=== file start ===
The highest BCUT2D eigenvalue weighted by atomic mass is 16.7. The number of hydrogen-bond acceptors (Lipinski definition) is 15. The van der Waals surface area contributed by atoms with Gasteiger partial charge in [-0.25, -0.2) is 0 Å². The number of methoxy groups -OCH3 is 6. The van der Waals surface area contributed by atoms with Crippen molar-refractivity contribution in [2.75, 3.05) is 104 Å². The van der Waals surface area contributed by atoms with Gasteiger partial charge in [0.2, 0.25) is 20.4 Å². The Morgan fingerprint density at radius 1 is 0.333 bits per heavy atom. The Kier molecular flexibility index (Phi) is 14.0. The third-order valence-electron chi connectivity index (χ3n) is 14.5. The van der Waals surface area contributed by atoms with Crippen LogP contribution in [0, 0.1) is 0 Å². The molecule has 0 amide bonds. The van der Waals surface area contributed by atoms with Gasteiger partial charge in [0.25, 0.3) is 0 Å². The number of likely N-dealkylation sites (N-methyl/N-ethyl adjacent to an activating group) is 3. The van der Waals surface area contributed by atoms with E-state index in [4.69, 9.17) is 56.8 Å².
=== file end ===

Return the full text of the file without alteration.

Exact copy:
The highest BCUT2D eigenvalue weighted by atomic mass is 16.7. The number of hydrogen-bond acceptors (Lipinski definition) is 15. The van der Waals surface area contributed by atoms with Gasteiger partial charge in [-0.25, -0.2) is 0 Å². The number of methoxy groups -OCH3 is 6. The van der Waals surface area contributed by atoms with Crippen molar-refractivity contribution in [2.75, 3.05) is 104 Å². The van der Waals surface area contributed by atoms with Gasteiger partial charge in [0.2, 0.25) is 20.4 Å². The Morgan fingerprint density at radius 1 is 0.333 bits per heavy atom. The Kier molecular flexibility index (Phi) is 14.0. The third-order valence-electron chi connectivity index (χ3n) is 14.5. The van der Waals surface area contributed by atoms with Crippen LogP contribution in [0, 0.1) is 0 Å². The molecule has 0 amide bonds. The van der Waals surface area contributed by atoms with Gasteiger partial charge in [0.25, 0.3) is 0 Å². The number of likely N-dealkylation sites (N-methyl/N-ethyl adjacent to an activating group) is 3. The van der Waals surface area contributed by atoms with E-state index in [4.69, 9.17) is 56.8 Å².